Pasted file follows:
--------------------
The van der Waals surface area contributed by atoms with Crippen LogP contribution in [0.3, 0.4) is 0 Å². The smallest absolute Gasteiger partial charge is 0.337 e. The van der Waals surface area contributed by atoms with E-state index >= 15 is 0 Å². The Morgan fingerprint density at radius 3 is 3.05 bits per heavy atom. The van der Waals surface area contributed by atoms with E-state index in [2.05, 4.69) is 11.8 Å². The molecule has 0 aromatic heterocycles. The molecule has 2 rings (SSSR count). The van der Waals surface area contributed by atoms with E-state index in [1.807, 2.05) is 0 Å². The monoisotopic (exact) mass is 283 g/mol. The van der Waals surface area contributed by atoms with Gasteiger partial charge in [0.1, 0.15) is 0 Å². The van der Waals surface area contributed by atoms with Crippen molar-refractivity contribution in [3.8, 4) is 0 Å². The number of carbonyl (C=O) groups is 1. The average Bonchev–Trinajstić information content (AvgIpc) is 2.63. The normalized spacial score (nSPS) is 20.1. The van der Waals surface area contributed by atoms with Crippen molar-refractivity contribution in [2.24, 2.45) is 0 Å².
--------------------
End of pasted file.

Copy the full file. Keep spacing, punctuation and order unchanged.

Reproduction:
The van der Waals surface area contributed by atoms with Crippen LogP contribution in [0.3, 0.4) is 0 Å². The smallest absolute Gasteiger partial charge is 0.337 e. The van der Waals surface area contributed by atoms with E-state index >= 15 is 0 Å². The Morgan fingerprint density at radius 3 is 3.05 bits per heavy atom. The van der Waals surface area contributed by atoms with E-state index in [2.05, 4.69) is 11.8 Å². The molecule has 0 aromatic heterocycles. The molecule has 2 rings (SSSR count). The van der Waals surface area contributed by atoms with E-state index in [1.807, 2.05) is 0 Å². The monoisotopic (exact) mass is 283 g/mol. The van der Waals surface area contributed by atoms with Gasteiger partial charge in [0.1, 0.15) is 0 Å². The van der Waals surface area contributed by atoms with Crippen molar-refractivity contribution in [3.8, 4) is 0 Å². The number of carbonyl (C=O) groups is 1. The average Bonchev–Trinajstić information content (AvgIpc) is 2.63. The normalized spacial score (nSPS) is 20.1. The van der Waals surface area contributed by atoms with Crippen molar-refractivity contribution in [2.24, 2.45) is 0 Å².